In Luang Prabang, Laos.
[So I'm almost finished writing this book about how I first hated but later came to like living in Korea, and I recently took out the following expository bit, which takes place during my first jaunt into Southeast Asia, because I thought it interrupted the flow of the story, although after a second reading I'm thinking that I might put it back inside. This length excerpt comes just after I gave a slice of pizza to a homeless boy in Vientiane, Laos]
Maybe it gets to me, and maybe I’m so naïve about it, because there are no visible homeless people in Acadia. All of the poor people have houses or shelters or relatives, and it’s too cold for them to stay outside through most of the year, so I never saw them. In Korea they’re rare as well, since the culture doesn’t have much consideration for anyone who can’t keep up with the breakneck pace of life in the thoroughly developed Far East, and a homeless person can spend days begging at the busiest subway station in Busan without making a single dollar. Thousands of people will go by and generally assume that it is impossible for someone to be genuinely homeless and in desperate need—the crazy old guy sitting on the stairs and mumbling to himself must be a lazy fraud, and doesn’t deserve so much as a single penny for his troubles, because I worked hard to get to where I am, and he had his chance, and he blew it, while I have to save my money for important things like designer bags and sports cars. In Southeast Asia the situation is more desperate, the wealth disparity is far more severe, and there are traveling hippies to be found, now and then, whom beggars can do business with.
Before the sight of this muddy young boy in his filthy tank top and shorts, the westerner was ashamed of his wealth, because a young white man with a middle class income that allows him enough money to travel to exotic countries once every six months is richer than almost everyone else on Earth, as well as almost everyone else who has ever lived. This boy didn’t have enough money to eat, and I was the 1%—talking with a Finn on the far side of the planet. What to do? What, really, to do? How could I whine about corporate corruption in politics, how could I have possessed the moral authority necessary to tell my students back in Busan to stop hitting each other, if I failed to make the right choice, there and then, with this boy?
There was a slight chance that he was some kind of slave of the mafia, but it’s impossible to buy anything in the world without donating to some unjust cause; significant portions of taxes levied on every financial transaction in America go toward the construction or preservation of nuclear weapons. We don’t refuse to buy groceries; why should we refuse to give trifling sums to the homeless? What would you do, after all, if you had not been so lucky, if you were truly alone, if you had no help from anyone, no home, no clothes, no nothing? How would you lift yourself up out of poverty? Escape might indeed require a little simple begging. Most western people, after all, can “spare a buck”, as the black veteran back in D.C. said to me all those years ago, but we still choose not to.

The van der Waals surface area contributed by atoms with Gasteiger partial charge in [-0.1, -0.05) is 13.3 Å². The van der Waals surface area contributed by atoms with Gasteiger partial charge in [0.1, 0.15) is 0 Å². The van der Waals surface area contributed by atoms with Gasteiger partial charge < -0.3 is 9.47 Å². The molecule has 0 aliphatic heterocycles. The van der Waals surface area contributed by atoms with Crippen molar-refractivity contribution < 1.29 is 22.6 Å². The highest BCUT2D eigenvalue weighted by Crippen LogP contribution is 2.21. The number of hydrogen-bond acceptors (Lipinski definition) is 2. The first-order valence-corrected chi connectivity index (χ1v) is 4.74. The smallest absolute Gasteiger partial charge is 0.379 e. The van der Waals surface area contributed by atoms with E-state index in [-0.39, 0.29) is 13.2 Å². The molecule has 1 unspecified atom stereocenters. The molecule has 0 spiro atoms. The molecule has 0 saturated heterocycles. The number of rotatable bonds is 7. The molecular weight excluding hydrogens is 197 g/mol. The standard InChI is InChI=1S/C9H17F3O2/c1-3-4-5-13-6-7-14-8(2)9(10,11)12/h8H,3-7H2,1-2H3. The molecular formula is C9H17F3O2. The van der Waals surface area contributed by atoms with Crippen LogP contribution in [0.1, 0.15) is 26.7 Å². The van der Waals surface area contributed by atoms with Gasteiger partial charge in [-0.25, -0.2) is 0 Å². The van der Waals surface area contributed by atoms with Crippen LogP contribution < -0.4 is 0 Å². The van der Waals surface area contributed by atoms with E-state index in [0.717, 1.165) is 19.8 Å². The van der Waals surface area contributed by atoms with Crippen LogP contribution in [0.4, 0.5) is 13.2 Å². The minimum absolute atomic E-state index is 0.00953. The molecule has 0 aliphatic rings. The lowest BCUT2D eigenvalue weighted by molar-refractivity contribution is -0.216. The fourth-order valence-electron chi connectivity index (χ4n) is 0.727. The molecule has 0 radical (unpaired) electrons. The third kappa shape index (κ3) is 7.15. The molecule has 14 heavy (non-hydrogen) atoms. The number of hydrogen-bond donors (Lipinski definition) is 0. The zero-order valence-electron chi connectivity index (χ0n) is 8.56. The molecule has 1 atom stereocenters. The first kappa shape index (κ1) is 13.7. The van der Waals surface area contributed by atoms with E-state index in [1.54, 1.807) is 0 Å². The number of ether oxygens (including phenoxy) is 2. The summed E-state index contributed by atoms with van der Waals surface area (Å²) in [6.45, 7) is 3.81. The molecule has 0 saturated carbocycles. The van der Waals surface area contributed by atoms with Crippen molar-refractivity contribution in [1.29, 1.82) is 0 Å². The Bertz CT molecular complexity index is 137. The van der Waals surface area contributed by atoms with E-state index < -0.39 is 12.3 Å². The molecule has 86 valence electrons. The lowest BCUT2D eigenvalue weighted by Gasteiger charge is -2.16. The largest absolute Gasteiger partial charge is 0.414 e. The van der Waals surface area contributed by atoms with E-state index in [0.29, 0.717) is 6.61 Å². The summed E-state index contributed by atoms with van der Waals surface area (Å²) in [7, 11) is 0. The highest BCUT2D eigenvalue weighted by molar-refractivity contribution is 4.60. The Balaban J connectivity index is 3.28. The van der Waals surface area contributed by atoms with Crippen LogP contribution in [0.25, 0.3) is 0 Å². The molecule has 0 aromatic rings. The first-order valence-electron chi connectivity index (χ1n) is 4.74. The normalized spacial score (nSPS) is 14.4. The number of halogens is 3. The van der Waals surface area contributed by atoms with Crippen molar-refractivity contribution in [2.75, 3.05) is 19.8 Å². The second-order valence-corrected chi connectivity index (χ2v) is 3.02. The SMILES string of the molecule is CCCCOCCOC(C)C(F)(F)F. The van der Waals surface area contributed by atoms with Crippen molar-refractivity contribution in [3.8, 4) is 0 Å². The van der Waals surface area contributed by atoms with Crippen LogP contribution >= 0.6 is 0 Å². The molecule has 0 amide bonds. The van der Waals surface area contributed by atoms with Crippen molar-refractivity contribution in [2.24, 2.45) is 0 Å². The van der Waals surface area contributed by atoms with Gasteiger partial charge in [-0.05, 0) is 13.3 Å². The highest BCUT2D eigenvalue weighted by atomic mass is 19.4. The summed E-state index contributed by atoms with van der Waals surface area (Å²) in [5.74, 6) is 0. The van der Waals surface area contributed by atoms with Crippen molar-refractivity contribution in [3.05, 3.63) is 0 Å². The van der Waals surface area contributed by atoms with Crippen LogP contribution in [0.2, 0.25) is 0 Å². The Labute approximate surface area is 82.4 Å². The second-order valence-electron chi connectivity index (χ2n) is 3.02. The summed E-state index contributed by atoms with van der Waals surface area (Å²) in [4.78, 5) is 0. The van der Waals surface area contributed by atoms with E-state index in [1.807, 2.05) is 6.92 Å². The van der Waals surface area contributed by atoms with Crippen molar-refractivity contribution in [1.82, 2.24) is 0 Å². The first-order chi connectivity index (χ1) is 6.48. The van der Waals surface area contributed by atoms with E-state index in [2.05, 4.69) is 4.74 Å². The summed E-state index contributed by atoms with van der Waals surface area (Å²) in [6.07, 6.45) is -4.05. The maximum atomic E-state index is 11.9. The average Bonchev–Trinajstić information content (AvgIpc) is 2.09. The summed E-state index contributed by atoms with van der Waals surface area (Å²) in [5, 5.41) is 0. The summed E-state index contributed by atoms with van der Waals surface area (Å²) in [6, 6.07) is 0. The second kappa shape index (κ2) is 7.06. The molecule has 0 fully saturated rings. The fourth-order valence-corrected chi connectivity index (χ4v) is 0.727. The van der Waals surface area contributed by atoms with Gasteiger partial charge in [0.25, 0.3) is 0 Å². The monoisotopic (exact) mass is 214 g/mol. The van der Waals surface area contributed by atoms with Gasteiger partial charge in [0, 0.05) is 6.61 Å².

The modern hatred of the poor, the invention of welfare queens and lazy do-nothings, is a relatively new phenomena, and a result of the gospel of capitalism, wherein only the lazy and unworthy can become marginalized from the overflowing cornucopia of postindustrial society. But it wasn’t always like this. In medieval Europe people generally believed that salvation was impossible without charity. Jesus says the meek will inherit the Earth; “For I was hungry, and you gave me food to eat; I was thirsty, and you gave me drink; I was a stranger, and you took me in.” (Matthew 25:35) In the days before the Protestant Reformation, one could not get into heaven without helping those who could not help themselves; and the natural order of society, with the aristocrats, the knights, and the priests, on top, and the peasants and the beggars on the bottom, was the obvious result of god’s will, and not due to laziness or overdependence: “Man must accept his destined condition with humility.” The poor were not generally blamed for their poverty by famous politicians as they are today—during the 2012 American Presidential Race, Newt Gingrich stated that “Really poor children, in really poor neighborhoods, have no habits of working and have nobody around them who works, so they have no habit of showing up on Monday. They have no habit of staying all day; they have no habit of ‘I do this and you give me cash,’ unless it is illegal.”—and according to Bronislaw Geremek, whom I just quoted in his incredible Poverty: A History, it was not until the Protestant Reformation that the exaltation of the work ethic superseded the exaltation of the poor. Overzealous acts of charity, funded by the rising merchant class (who were enriching themselves by increasing trade links with the East, a result of the Pax Mongolica and The Crusades), were condemned because they made the vagrant life look far too easy; the Protestant idea of Sola fide, by faith alone, guarantees a person’s entry into paradise so long as that person believes that Jesus Christ is the Son of God; it is not a coincidence that Max Weber observes in the opening lines of The Protestant Ethic and the Spirit of Capitalism, “that business leaders and owners of capital…are overwhelmingly Protestant.” Good works, charity, and even “Thou Shalt Not Kill”, are no longer necessary to join the heavenly choirs, which perhaps helps to explain how George W. Bush could cause the deaths of hundreds of thousands of innocent civilians in Iraq and Afghanistan, and make such a killing in the process of doing so, while likewise believing himself to be well on the way to an eternity that is pleasantly free of brimstone.